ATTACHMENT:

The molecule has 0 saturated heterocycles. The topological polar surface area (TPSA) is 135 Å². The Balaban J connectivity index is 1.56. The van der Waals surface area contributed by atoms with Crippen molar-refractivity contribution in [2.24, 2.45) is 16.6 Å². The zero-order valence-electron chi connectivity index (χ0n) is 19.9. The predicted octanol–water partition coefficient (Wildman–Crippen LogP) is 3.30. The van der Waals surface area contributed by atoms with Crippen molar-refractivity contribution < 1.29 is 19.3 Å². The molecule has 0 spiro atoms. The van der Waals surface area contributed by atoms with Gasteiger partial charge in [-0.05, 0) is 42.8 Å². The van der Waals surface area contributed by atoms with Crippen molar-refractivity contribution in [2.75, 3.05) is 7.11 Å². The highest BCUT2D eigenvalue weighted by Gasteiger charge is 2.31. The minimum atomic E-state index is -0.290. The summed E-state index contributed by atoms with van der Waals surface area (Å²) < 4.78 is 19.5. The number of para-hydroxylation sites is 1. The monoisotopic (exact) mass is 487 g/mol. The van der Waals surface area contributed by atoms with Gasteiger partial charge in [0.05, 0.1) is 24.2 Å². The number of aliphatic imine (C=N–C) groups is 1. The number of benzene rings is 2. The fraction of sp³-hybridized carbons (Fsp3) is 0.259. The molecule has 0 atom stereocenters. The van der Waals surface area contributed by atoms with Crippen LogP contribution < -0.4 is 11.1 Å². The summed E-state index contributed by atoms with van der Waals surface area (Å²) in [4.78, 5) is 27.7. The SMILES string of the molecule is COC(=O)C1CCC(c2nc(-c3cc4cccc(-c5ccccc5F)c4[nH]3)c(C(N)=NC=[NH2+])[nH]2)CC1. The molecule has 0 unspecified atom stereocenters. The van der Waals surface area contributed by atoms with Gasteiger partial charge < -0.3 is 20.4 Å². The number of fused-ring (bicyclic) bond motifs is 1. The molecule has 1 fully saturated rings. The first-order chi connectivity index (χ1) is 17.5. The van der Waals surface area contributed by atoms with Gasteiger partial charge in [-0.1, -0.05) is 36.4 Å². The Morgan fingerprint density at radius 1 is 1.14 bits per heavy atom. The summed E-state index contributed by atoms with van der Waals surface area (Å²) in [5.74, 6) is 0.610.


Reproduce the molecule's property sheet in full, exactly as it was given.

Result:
The molecule has 0 saturated heterocycles. The topological polar surface area (TPSA) is 135 Å². The Balaban J connectivity index is 1.56. The van der Waals surface area contributed by atoms with Crippen molar-refractivity contribution in [2.24, 2.45) is 16.6 Å². The zero-order valence-electron chi connectivity index (χ0n) is 19.9. The predicted octanol–water partition coefficient (Wildman–Crippen LogP) is 3.30. The van der Waals surface area contributed by atoms with Crippen molar-refractivity contribution < 1.29 is 19.3 Å². The molecule has 0 spiro atoms. The van der Waals surface area contributed by atoms with Gasteiger partial charge in [-0.05, 0) is 42.8 Å². The van der Waals surface area contributed by atoms with Crippen molar-refractivity contribution in [2.75, 3.05) is 7.11 Å². The highest BCUT2D eigenvalue weighted by Gasteiger charge is 2.31. The minimum atomic E-state index is -0.290. The summed E-state index contributed by atoms with van der Waals surface area (Å²) < 4.78 is 19.5. The number of para-hydroxylation sites is 1. The monoisotopic (exact) mass is 487 g/mol. The van der Waals surface area contributed by atoms with Gasteiger partial charge in [0.05, 0.1) is 24.2 Å². The number of aliphatic imine (C=N–C) groups is 1. The number of benzene rings is 2. The fraction of sp³-hybridized carbons (Fsp3) is 0.259. The molecule has 0 atom stereocenters. The van der Waals surface area contributed by atoms with Crippen LogP contribution < -0.4 is 11.1 Å². The summed E-state index contributed by atoms with van der Waals surface area (Å²) in [4.78, 5) is 27.7. The SMILES string of the molecule is COC(=O)C1CCC(c2nc(-c3cc4cccc(-c5ccccc5F)c4[nH]3)c(C(N)=NC=[NH2+])[nH]2)CC1. The molecule has 0 unspecified atom stereocenters. The van der Waals surface area contributed by atoms with Gasteiger partial charge < -0.3 is 20.4 Å². The number of fused-ring (bicyclic) bond motifs is 1. The molecule has 1 fully saturated rings. The first-order chi connectivity index (χ1) is 17.5. The van der Waals surface area contributed by atoms with Gasteiger partial charge in [-0.1, -0.05) is 36.4 Å². The Morgan fingerprint density at radius 1 is 1.14 bits per heavy atom. The summed E-state index contributed by atoms with van der Waals surface area (Å²) in [5.74, 6) is 0.610.